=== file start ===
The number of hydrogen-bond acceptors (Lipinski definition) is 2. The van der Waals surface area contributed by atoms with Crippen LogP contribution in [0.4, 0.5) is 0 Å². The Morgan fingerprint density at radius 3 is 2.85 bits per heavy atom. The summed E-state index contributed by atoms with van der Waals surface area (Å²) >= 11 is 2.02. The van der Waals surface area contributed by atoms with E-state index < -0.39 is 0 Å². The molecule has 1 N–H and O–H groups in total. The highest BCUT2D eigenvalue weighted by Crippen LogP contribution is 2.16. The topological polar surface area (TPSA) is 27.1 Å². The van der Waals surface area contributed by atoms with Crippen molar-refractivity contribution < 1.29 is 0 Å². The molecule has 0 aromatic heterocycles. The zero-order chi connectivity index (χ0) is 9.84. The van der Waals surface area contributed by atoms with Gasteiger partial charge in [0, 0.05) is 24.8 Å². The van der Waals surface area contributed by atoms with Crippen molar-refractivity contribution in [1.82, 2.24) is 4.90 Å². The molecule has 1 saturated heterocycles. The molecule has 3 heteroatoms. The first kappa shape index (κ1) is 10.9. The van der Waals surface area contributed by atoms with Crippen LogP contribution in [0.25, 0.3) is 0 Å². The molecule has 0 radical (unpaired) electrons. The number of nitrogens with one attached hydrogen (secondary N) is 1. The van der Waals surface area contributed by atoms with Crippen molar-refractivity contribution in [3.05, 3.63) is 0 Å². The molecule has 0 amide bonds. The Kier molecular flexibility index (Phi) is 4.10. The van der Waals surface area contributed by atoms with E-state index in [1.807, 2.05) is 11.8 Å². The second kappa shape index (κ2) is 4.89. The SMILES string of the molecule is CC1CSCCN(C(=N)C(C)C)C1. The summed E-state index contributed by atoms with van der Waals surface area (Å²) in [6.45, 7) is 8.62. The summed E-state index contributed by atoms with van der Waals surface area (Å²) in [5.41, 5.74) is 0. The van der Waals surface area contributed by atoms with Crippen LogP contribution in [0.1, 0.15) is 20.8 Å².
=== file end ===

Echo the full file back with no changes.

The number of hydrogen-bond acceptors (Lipinski definition) is 2. The van der Waals surface area contributed by atoms with Crippen LogP contribution in [0.4, 0.5) is 0 Å². The Morgan fingerprint density at radius 3 is 2.85 bits per heavy atom. The summed E-state index contributed by atoms with van der Waals surface area (Å²) >= 11 is 2.02. The van der Waals surface area contributed by atoms with E-state index < -0.39 is 0 Å². The molecule has 1 N–H and O–H groups in total. The highest BCUT2D eigenvalue weighted by Crippen LogP contribution is 2.16. The topological polar surface area (TPSA) is 27.1 Å². The van der Waals surface area contributed by atoms with Crippen molar-refractivity contribution < 1.29 is 0 Å². The molecule has 0 aromatic heterocycles. The zero-order chi connectivity index (χ0) is 9.84. The van der Waals surface area contributed by atoms with Gasteiger partial charge in [0, 0.05) is 24.8 Å². The van der Waals surface area contributed by atoms with Crippen molar-refractivity contribution in [1.82, 2.24) is 4.90 Å². The molecule has 1 saturated heterocycles. The molecule has 3 heteroatoms. The first kappa shape index (κ1) is 10.9. The van der Waals surface area contributed by atoms with Crippen LogP contribution in [0.25, 0.3) is 0 Å². The molecule has 0 radical (unpaired) electrons. The number of nitrogens with one attached hydrogen (secondary N) is 1. The van der Waals surface area contributed by atoms with Crippen molar-refractivity contribution in [3.05, 3.63) is 0 Å². The molecule has 0 amide bonds. The Kier molecular flexibility index (Phi) is 4.10. The van der Waals surface area contributed by atoms with E-state index in [1.807, 2.05) is 11.8 Å². The second kappa shape index (κ2) is 4.89. The SMILES string of the molecule is CC1CSCCN(C(=N)C(C)C)C1. The summed E-state index contributed by atoms with van der Waals surface area (Å²) in [6.45, 7) is 8.62. The summed E-state index contributed by atoms with van der Waals surface area (Å²) in [5.41, 5.74) is 0. The van der Waals surface area contributed by atoms with Crippen LogP contribution in [0.1, 0.15) is 20.8 Å².